The machine came to life, a siren, and multicolored flashing lights alerted the whole casino to the fact that Scully had just won herself 1500 dollars. She sat in awe, staring at the three rainbows. She felt as if she were trapped under a thick fog and she could no longer trust any of her senses. A casino attendant came and congratulated her, shut off the chaotic yell of the slot machine, and gave her fifteen one-hundred-dollar chips. Through the fog, people congratulated her, and she responded with nods and a fake smile. Unwittingly, she reached to her pocket for another quarter. The fog lifted. A shudder ripped down Scully's back and she stood, battling dizziness for a few seconds. Suddenly, her senses came back to her and she felt extremely out of place. She counted the chips in her hand. Fifteen hundred dollars. Now she didn't even remember winning it, but she *knew* it had happened. She sat back down and went over the past few minutes in her mind. In great detail, she remembered watching Mulder leave, then turning toward the casino, entering, walking down the isles of slots. She remembered seeing the end of the casino near, she was almost past it all and then, the next thing she knew, she held fifteen hundred dollars in her hand. *Why can't I remember? I know it happened,* thought Scully. Maybe it was the dry desert heat.

Whatever it was, Scully needed to get to her room, take a shower, and relax.

She wasted no time getting over to the cashier and trading her chips for a $1200 cashier's check and $300 in cash. As she hurried to her room, she just couldn't shake the feeling of lost time. It was the same feeling of powerlessness she had when she discovered the implant in her neck. She couldn't think about it. Even thinking about what had happened in her past was too close to accepting the impossible. She told herself she could handle it, and to just forget about it. As soon as she was able to relax, she was sure she would remember winning the money. Scully entered her room, turned on the lights and shut and locked the door. It seemed very large and hollow, so to chase away the silence, she turned on the TV. The first show she tried was "Lois and Clark: The new Adventures of Superman," but she found it to be weak in plot, and the Lois character was quite annoying. Although the lead actor was, in her opinion, quite attractive, one thing outweighed the other and Scully found a football game to watch instead.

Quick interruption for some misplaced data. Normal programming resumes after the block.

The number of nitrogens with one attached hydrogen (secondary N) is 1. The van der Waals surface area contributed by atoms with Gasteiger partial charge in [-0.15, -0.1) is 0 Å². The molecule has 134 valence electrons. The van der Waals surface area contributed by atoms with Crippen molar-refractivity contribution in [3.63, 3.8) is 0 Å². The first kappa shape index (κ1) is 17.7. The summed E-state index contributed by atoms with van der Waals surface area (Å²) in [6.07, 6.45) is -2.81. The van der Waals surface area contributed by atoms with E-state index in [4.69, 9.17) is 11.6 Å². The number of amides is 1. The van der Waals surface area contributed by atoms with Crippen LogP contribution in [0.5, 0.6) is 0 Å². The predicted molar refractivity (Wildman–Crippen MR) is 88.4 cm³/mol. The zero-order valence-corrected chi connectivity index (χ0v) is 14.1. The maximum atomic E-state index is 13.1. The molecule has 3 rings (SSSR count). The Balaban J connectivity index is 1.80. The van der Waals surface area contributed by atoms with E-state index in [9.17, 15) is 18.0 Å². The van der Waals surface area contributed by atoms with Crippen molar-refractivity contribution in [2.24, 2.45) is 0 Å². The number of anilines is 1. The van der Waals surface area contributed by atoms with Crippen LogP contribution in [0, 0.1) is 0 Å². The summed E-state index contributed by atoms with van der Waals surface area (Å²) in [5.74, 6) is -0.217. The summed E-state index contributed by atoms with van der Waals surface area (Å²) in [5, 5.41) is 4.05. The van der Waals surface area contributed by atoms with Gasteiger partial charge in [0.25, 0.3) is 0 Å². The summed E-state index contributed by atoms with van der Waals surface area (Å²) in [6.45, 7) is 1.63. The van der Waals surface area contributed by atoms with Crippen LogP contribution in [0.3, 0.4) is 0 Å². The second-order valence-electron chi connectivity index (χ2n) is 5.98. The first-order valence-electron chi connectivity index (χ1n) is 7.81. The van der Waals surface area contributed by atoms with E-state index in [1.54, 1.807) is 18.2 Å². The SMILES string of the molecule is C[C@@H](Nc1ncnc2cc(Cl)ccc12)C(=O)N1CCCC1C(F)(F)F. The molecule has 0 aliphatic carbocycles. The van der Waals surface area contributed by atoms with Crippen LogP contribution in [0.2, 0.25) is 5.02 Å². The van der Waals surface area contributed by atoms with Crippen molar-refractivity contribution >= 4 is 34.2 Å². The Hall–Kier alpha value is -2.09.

Scully, momentarily engrossed in the football game, forgot her concerns. An hour passed before she remembered she had been about to take a shower. As she stood, there was a knock at the door. She wondered what Mulder had learned downtown, and hoped it wasn't anything to do with little killer Irish fairies. Scully opened the door, and gasped. At the door stood a certain little killer Irish fairy. He pushed his way in. Scully drew her gun.

"Don't move," she ordered.

"Pardon me," the creature hissed. His face was twisted and wrinkled, with green eyes that seemed to almost glow with a cold, inner light. "Have you seen me gold?"

"Put your hands above your head," Scully began, ready to arrest their suspect. The case had gone from hopeless to solved. Scully kept her gun aimed at the sick, short man. When she looked, she had no gun, but a limp, dead snake in her hands. She dropped it to the floor, and the leprechaun advanced.

"Now," he growled, "where's me gold?" Scully backed away.

"I don't know what you're talking about."

"I smell me gold. It's here," the green-clad man yelled. The door was open behind him. Scully didn't know whether to make a run for it or not. She couldn't even be sure she wasn't trapped in some strange dream.

"Why did you kill Don Stevens?" Scully asked.

"He had me gold, now it's here, and I want it back, me little dear." The leprechaun reached out for Scully's gun which was no longer a snake. She froze, unsure of what her next move should be. The door was still open, maybe someone would come by and see what was going on. Her luck was just incredible.

"Well if it isn't Rumplestiltskin."

He stood in the doorway with his weapon ready. The leprechaun whirled around. He smiled, revealing two rows of razor-sharp, yellow teeth.

"There were two FBI agents from DC
Who took me gold coin from me
To get ye off my back
And keep you off track

I'll cast a spell of love on thee," the little man crowed. Scully wasn't buying it. She went for her gun. The little man clapped, and she fell to the floor. The leprechaun's evil magic covered her in a fog of confusion. A warm, pleasant feeling came over her. She looked at Mulder and sighed. Like a tidal wave, a powerful, pulsating current of love washed over the both of them, knocking reason away. Mulder holstered his gun and walked over to Scully, slowly. The passion that engulfed him was indescribable. He helped her to her feet and wrapped his arms around her. She looked into his sad eyes and saw something new and very powerful. He leaned closer, his hot breath brushing against her flushed cheek. Emotion tightened around them, binding them together, and they fell into a kiss. The leprechaun watched and cackled with pleasure. Hardly any of his magic powers had to be wasted; they only had to build on feelings that already existed. At once, he began tearing through the contents of the small room, searching for his coin, ignoring the couple as they sauntered out the door.  


Alongside the busy cars and flashy lights, in the crowd, but alone in eachother's eyes, Dana and Fox ran down the sidewalk. Their hands locked together, they dodged the evening pedestrian traffic. After about three blocks, Mulder stopped and turned to Scully.

"Dana," he panted, out of breath from the run and the lengthy hotel kiss.

"Mulder, I've never felt like this before."